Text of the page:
The Paratroopers Brigade, also in western Khan Younis, killed some 15 Hamas operatives during raids on the terror group’s sites over the past day, the IDF said.

In another area of Khan Younis, the 646th Reserve Paratroopers Brigade directed airstrikes on several booby-trapped buildings, raided several Hamas sites and seized weapons and equipment.

The brigade also located a Hamas rocket launcher adjacent to a children’s daycare and a mosque. The rocket launchers, armed with projectiles and aimed at Israel, were later destroyed, the IDF said. The reservists also discovered a Hamas tunnel under a water facility in Khan Younis.

IDF soldiers advancing in the Gaza Strip in a photo released by the IDF on Feb. 9, 2024. (IDF Spokesperson)

Israel also reportedly conducted airstrikes in the city of Rafah on Gaza’s southern border, killing at least 13 people, including two women and five children, according to a hospital that received the remains. The military did not immediately comment on those strikes.

Meanwhile, in northern Gaza’s Beit Lahiya, the Gaza Division’s Northern Brigade spotted a group of gunmen near a Hamas position, the IDF said. Airstrikes were carried out against the cell and against two other gunmen spotted in the area.

UN Secretary-General Antonio Guterres on Friday called for an immediate ceasefire in the war and the release of all hostages, condemning Hamas’s October 7 massacre and “the violations of international humanitarian law in Gaza,” in apparent reference to Israel.

War broke out following Hamas’s October 7 attack which saw some 3,000 terrorists infiltrate Israel, killing 1,200 people and taking approximately 250 hostages. It is believed that 136 hostages remain in Gaza, about 30 of whom are believed to be dead.

Israel’s ensuing military campaign on the Gaza Strip has killed over 27,000 Palestinians, according to the Hamas-run health ministry in Gaza. The casualty numbers in Gaza cannot be independently verified and are believed to include over 10,000 members of Hamas’s military wing who were killed in battle as well as Gazans killed by misfired rockets.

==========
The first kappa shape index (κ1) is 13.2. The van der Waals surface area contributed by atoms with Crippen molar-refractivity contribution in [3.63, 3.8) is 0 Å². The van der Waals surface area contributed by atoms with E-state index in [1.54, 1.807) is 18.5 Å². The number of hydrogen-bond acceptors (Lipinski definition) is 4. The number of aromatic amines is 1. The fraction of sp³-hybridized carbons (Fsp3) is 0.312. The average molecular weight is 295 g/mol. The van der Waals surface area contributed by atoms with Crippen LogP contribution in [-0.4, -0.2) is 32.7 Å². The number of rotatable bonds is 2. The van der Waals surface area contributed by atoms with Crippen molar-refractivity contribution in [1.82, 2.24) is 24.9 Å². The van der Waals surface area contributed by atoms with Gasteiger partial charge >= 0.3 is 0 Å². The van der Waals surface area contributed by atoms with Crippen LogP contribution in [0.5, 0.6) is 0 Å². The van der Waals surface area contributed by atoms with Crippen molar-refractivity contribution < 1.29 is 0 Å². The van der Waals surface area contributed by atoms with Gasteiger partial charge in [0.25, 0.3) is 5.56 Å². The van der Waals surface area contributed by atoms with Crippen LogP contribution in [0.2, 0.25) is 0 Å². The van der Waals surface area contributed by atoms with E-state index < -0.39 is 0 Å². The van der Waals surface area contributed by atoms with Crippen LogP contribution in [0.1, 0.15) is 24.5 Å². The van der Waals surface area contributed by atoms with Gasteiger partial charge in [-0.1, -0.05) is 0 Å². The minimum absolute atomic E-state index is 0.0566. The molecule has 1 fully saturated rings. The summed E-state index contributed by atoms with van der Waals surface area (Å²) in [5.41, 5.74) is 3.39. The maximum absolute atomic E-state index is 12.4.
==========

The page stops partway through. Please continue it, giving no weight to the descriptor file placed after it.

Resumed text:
Sinwar ‘out of contact’

Efforts are continuing for a truce agreement between Israel and Hamas that will see more hostages in Gaza be freed. However, the security establishment reportedly believes that Yahya Sinwar, Hamas’s leader in the Gaza Strip, has been “out of contact” for the past 10 days, not passing any messages to Qatari and Egyptian mediators during that period.

Yahya Sinwar (C), Hamas’s Gaza Strip chief, waves to supporters in Gaza City, on April 14, 2023. (Mohammed Abed/AFP)

According to Channel 12, the reason for the disconnect is not clear and could be because he is on the run, engaged in a tactical ruse or simply unable to make contact due to the ongoing communications problems in Gaza.

Several decisions were made by Hamas in the past few days without him, though not necessarily ones relating to the hostages deal, Channel 12 said.

According to Kan news, the Israeli security establishment’s assessment is that Sinwar was not involved in issuing Hamas’s response to the Qatari hostage deal framework earlier this week.

The Hamas response included a clause stating that the deal would be “subject to the approval of the Hamas leadership in Gaza,” seemingly making Sinwar’s approval necessary. Reportedly, Hamas’s leadership in Qatar is seeking a permanent ceasefire in Gaza, while Sinwar would suffice with a temporary pause of six weeks so that the terror organization can regroup.

Jacob Magid contributed to this report

read more:
Never miss breaking news on Israel
Get notifications to stay updated
You're subscribed
image
Register for free
and continue reading
Registering also lets you comment on articles and helps us improve your experience. It takes just a few seconds.
Already registered? Enter your email to sign in.
Please use the following structure: example@domain.com
Or Continue with
By registering you agree to the terms and conditions. Once registered, you’ll receive our Daily Edition email for free.
Register to continue
Or Continue with
Log in to continue
Sign in or Register
Or Continue with
check your email
Check your email
We sent an email to you at .
It has a link that will sign you in.